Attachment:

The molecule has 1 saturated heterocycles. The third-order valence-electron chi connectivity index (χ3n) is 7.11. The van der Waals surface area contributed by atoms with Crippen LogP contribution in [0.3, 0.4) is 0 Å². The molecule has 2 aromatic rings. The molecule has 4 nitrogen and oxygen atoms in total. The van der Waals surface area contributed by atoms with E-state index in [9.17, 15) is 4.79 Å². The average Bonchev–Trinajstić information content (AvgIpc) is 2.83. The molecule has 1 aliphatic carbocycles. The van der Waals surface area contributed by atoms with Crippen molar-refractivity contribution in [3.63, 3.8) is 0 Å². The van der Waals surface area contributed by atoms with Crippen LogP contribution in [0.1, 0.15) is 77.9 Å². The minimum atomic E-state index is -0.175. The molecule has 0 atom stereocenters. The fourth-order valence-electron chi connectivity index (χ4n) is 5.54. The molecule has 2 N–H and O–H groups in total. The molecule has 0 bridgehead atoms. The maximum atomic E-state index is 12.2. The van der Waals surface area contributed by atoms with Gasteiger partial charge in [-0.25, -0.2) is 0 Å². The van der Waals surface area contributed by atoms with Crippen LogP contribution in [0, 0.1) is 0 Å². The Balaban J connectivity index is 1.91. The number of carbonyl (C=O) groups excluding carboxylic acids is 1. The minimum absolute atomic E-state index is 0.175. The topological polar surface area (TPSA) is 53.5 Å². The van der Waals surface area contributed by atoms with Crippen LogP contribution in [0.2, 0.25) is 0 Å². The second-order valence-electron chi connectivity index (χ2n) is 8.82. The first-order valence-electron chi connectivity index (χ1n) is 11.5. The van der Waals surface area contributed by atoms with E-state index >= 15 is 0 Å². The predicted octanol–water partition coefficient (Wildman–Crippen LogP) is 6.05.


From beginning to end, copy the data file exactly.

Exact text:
The molecule has 1 saturated heterocycles. The third-order valence-electron chi connectivity index (χ3n) is 7.11. The van der Waals surface area contributed by atoms with Crippen LogP contribution in [0.3, 0.4) is 0 Å². The molecule has 2 aromatic rings. The molecule has 4 nitrogen and oxygen atoms in total. The van der Waals surface area contributed by atoms with E-state index in [9.17, 15) is 4.79 Å². The average Bonchev–Trinajstić information content (AvgIpc) is 2.83. The molecule has 1 aliphatic carbocycles. The van der Waals surface area contributed by atoms with Crippen molar-refractivity contribution in [3.63, 3.8) is 0 Å². The van der Waals surface area contributed by atoms with Crippen LogP contribution in [0.1, 0.15) is 77.9 Å². The minimum atomic E-state index is -0.175. The molecule has 0 atom stereocenters. The fourth-order valence-electron chi connectivity index (χ4n) is 5.54. The molecule has 2 N–H and O–H groups in total. The molecule has 0 bridgehead atoms. The maximum atomic E-state index is 12.2. The van der Waals surface area contributed by atoms with Gasteiger partial charge in [-0.25, -0.2) is 0 Å². The van der Waals surface area contributed by atoms with Crippen LogP contribution in [0, 0.1) is 0 Å². The Balaban J connectivity index is 1.91. The number of carbonyl (C=O) groups excluding carboxylic acids is 1. The minimum absolute atomic E-state index is 0.175. The topological polar surface area (TPSA) is 53.5 Å². The van der Waals surface area contributed by atoms with Crippen LogP contribution in [0.2, 0.25) is 0 Å². The second-order valence-electron chi connectivity index (χ2n) is 8.82. The first-order valence-electron chi connectivity index (χ1n) is 11.5. The van der Waals surface area contributed by atoms with E-state index >= 15 is 0 Å². The predicted octanol–water partition coefficient (Wildman–Crippen LogP) is 6.05.